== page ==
Go Here: South of the Border
Usually when I’m traveling, I avoid kitschy tourist stuff like the plague. Most often it’s has little to do with the actual culture of the place I’m visiting, and I get bored pretty easily. The infamous South of the Border (SOTB) is an exception, though. Seated on the line between North and South Carolina, this 1950s roadside mecca is nothing but kitsch, and its massive scale and outdated motif make it a place worth visiting.
If you’ve never driven down the east coast via I-95, let me tell you what it’s like: it’s like being strapped into a crappy, low-powered massage chair for two days, watching a yule log; there is nothing to see. For years I had seen the tacky bumper stickers, always on rusted bumpers, advertising SOTB as “America’s Favorite Highway Oasis,” and I’d laugh and think about how terrible a highway oasis sounded. Fifteen hours into a mind-numming drive down the coast, though, I changed my tune.
Hilariously unfunny billboards announce your approach beginning almost 100 miles before SOTB, creating lots of buildup for what ends up being a huge, decrepit and outdated tourist rest stop/fireworks warehouse/t-shirt shop/place you can get maple-flavored corn dogs. A tall sombrero structure towers over the entire complex, and someone in the tower screams things like “arriba!” at what seems like random intervals. Ever been to Tijuana? It’s nothing like Tijuana, but it’s sort of like a replica that someone might design of Tijuana if they had never been there, and were given fifteen seconds to research it before building.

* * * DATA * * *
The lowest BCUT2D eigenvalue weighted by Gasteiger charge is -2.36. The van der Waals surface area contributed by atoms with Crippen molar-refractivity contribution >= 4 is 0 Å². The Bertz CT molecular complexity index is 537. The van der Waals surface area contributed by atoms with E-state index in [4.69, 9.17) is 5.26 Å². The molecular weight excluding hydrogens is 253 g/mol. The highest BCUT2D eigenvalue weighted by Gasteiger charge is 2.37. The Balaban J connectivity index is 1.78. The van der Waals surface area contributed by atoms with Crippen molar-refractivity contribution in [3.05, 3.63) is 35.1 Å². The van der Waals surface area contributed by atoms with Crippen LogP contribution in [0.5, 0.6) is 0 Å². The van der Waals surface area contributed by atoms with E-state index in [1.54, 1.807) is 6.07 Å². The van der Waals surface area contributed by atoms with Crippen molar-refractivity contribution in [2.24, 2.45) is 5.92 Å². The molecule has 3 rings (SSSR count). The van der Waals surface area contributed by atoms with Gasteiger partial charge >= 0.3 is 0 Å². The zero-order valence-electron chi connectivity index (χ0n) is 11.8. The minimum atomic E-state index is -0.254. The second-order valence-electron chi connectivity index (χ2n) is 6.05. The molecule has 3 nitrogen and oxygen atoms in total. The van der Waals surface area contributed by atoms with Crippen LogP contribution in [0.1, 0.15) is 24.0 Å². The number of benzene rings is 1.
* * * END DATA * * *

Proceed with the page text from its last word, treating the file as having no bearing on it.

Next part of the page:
My traveling companion and I arrived at SOTB pretty late at night, and because we are the classiest broads, we slept in the back of my station wagon. Pro tip: if you crack the windows while sleeping in the parking lot, don’t open them so wide that stray cats can get into your car. SOTB has more stray cats than I have ever seen in my life, and I met most of them in the back of my Passat that night.
SOTB also has a wedding chapel and a $99 honeymoon package, which gets you a legal marriage certificate, a night in the honeymoon suite (with waterbed!), champagne and breakfast the next morning. Each summer weekend, dozens of couples say “I do” If there is ever a man who manages to tame this icy heart, it will surely be at ‘Pedro’s Pleasure Dome.’
Standing in the center of it, you can’t help but ask yourself how this monstrosity came to be. I learned that SOTB was the brainchild of Alan Schafer in the 1950s, and it started as a roadside beer stand. When a supply delivery arrived addressed to “Schafer Project: South Of The [North Carolina] Border,”Schafer got the idea to keep the border name for his roadside attraction, and began importing souvenirs from Mexico, as well as two employees; named Pedro and Pancho. Because Americans are mostly terrible, Schafer took to calling both of them Pedro, and to this day all SOTB workers, regardless of their actual name, gender, race, or preference are called Pedro. What the what.
If you visit, be sure to buy yourself a souvenir, but watch out for cranky dudes: